Soda taxes sound like a sweet solution to this country’s obesity problem, but a new study shows states will have to charge a lot more than they currently do before the strategy impacts consumer waistlines.
Researchers combed through data from a 2004 national survey of 7,300 fifth graders, charting their growth in concurrence with soda taxes at the time. They found that the taxes had no effect on the children’s weight or their overall consumption of soda.
That’s tough news for the 30 states that currently have taxes in place, and who championed them as a key measure in the fight against obesity. According to the study, though, the 4% average cost they’re adding on isn’t nearly enough. To start curbing pounds, a tax would have to go all the way up to 18%, said lead author Randall Sturm.
“Small taxes will not prevent obesity,” he told the Associated Press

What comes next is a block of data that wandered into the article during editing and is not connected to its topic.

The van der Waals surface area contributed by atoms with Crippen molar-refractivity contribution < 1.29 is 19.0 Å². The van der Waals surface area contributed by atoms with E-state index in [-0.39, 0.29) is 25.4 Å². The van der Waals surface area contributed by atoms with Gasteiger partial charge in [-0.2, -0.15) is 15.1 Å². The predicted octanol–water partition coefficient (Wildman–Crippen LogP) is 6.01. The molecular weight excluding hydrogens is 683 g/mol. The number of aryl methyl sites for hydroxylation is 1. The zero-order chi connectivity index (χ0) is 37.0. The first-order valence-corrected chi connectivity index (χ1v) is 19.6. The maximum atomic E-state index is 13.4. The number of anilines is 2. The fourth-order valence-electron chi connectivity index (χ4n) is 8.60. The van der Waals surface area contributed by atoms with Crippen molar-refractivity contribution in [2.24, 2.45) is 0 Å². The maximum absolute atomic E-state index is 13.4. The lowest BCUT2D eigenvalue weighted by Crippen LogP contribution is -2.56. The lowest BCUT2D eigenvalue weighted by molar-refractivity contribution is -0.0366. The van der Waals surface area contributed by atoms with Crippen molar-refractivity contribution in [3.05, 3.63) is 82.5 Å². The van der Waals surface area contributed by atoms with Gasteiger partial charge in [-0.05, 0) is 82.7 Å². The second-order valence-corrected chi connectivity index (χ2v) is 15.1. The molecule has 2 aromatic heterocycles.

Soda and other sugary drinks are major contributors to obesity, but they’re not the only ones, and certainly not so grievous as to warrant an 18% levy. That’s skewing our priorities, if you ask me, and you’d get no cooperation from the industry whatsoever. Everyone would just see it as “The War Against Soda”, and lose the context of the larger issue at hand.
Instead, why not embrace soda taxes for what they are: fundraisers. Rather than basing their value on the direct connection to pounds shed or bottles left on the shelf, it seems the focus should be on how governments spend the money they raise. Reinvest in health programs and education. Set up fitness programs that get kids outside and playing.
I realize that states are doing this. But it just seems the dialogue always returns to that same point: If it’s not keeping people from buying sodas, then what good is it? “Money for a good cause” should be the answer, and that’s something both sides can probably agree on.
(Creative Commons photo courtesy of poolie)